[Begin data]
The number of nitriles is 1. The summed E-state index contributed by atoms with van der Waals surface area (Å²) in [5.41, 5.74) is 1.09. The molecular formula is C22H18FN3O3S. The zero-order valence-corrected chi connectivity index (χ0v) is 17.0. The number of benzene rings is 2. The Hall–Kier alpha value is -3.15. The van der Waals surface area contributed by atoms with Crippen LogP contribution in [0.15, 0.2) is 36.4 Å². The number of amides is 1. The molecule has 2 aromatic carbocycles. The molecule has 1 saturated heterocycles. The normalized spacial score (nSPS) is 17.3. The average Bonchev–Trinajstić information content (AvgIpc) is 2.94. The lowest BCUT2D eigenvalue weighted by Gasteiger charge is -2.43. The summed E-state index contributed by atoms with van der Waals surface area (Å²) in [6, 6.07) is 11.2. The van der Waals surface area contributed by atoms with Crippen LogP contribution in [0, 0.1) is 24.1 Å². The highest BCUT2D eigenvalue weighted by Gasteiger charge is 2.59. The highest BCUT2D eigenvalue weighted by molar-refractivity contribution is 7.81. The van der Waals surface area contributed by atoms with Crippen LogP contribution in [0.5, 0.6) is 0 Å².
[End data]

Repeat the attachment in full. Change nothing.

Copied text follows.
The number of nitriles is 1. The summed E-state index contributed by atoms with van der Waals surface area (Å²) in [5.41, 5.74) is 1.09. The molecular formula is C22H18FN3O3S. The zero-order valence-corrected chi connectivity index (χ0v) is 17.0. The number of benzene rings is 2. The Hall–Kier alpha value is -3.15. The van der Waals surface area contributed by atoms with Crippen LogP contribution in [0.15, 0.2) is 36.4 Å². The number of amides is 1. The molecule has 2 aromatic carbocycles. The molecule has 1 saturated heterocycles. The normalized spacial score (nSPS) is 17.3. The average Bonchev–Trinajstić information content (AvgIpc) is 2.94. The lowest BCUT2D eigenvalue weighted by Gasteiger charge is -2.43. The summed E-state index contributed by atoms with van der Waals surface area (Å²) in [6, 6.07) is 11.2. The van der Waals surface area contributed by atoms with Crippen LogP contribution in [0, 0.1) is 24.1 Å². The highest BCUT2D eigenvalue weighted by Gasteiger charge is 2.59. The highest BCUT2D eigenvalue weighted by molar-refractivity contribution is 7.81. The van der Waals surface area contributed by atoms with Crippen LogP contribution in [0.5, 0.6) is 0 Å².